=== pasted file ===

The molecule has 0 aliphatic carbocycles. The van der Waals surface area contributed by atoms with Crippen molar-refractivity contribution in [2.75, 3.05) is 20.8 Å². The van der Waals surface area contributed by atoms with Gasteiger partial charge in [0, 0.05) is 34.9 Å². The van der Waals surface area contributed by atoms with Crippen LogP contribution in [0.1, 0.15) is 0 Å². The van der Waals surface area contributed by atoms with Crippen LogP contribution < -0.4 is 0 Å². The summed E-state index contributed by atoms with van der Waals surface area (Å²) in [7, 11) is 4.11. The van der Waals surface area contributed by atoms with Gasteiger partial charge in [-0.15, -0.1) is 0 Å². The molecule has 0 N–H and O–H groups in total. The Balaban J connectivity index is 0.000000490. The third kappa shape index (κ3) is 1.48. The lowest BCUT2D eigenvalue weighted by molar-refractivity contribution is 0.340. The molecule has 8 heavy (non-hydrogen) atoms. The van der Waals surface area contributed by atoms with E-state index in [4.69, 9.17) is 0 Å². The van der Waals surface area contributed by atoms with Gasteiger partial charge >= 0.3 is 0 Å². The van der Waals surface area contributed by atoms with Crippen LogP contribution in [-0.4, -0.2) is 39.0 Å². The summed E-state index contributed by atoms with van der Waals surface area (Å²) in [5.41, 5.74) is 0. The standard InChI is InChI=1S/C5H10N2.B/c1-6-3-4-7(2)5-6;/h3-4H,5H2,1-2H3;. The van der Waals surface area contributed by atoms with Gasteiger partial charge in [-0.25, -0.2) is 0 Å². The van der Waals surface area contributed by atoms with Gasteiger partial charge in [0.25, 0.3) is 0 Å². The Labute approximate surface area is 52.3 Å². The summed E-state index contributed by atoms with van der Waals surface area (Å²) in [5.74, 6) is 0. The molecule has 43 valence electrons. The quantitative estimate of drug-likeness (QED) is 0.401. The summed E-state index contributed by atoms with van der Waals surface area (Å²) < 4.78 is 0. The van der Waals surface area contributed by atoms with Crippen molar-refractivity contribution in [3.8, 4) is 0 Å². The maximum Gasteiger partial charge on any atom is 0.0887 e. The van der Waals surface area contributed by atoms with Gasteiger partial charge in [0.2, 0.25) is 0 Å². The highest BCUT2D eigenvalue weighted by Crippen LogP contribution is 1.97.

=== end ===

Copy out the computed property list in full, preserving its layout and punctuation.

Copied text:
The molecule has 0 aliphatic carbocycles. The van der Waals surface area contributed by atoms with Crippen molar-refractivity contribution in [2.75, 3.05) is 20.8 Å². The van der Waals surface area contributed by atoms with Gasteiger partial charge in [0, 0.05) is 34.9 Å². The van der Waals surface area contributed by atoms with Crippen LogP contribution in [0.1, 0.15) is 0 Å². The van der Waals surface area contributed by atoms with Crippen LogP contribution < -0.4 is 0 Å². The summed E-state index contributed by atoms with van der Waals surface area (Å²) in [7, 11) is 4.11. The van der Waals surface area contributed by atoms with Gasteiger partial charge in [-0.15, -0.1) is 0 Å². The molecule has 0 N–H and O–H groups in total. The Balaban J connectivity index is 0.000000490. The third kappa shape index (κ3) is 1.48. The lowest BCUT2D eigenvalue weighted by molar-refractivity contribution is 0.340. The molecule has 8 heavy (non-hydrogen) atoms. The van der Waals surface area contributed by atoms with E-state index in [4.69, 9.17) is 0 Å². The van der Waals surface area contributed by atoms with Gasteiger partial charge >= 0.3 is 0 Å². The van der Waals surface area contributed by atoms with Crippen LogP contribution in [-0.4, -0.2) is 39.0 Å². The summed E-state index contributed by atoms with van der Waals surface area (Å²) in [5.41, 5.74) is 0. The standard InChI is InChI=1S/C5H10N2.B/c1-6-3-4-7(2)5-6;/h3-4H,5H2,1-2H3;. The van der Waals surface area contributed by atoms with Gasteiger partial charge in [-0.25, -0.2) is 0 Å². The van der Waals surface area contributed by atoms with Gasteiger partial charge in [0.25, 0.3) is 0 Å². The Labute approximate surface area is 52.3 Å². The summed E-state index contributed by atoms with van der Waals surface area (Å²) in [5.74, 6) is 0. The molecule has 43 valence electrons. The quantitative estimate of drug-likeness (QED) is 0.401. The summed E-state index contributed by atoms with van der Waals surface area (Å²) < 4.78 is 0. The van der Waals surface area contributed by atoms with Crippen molar-refractivity contribution in [3.8, 4) is 0 Å². The maximum Gasteiger partial charge on any atom is 0.0887 e. The van der Waals surface area contributed by atoms with Gasteiger partial charge in [0.2, 0.25) is 0 Å². The highest BCUT2D eigenvalue weighted by Crippen LogP contribution is 1.97.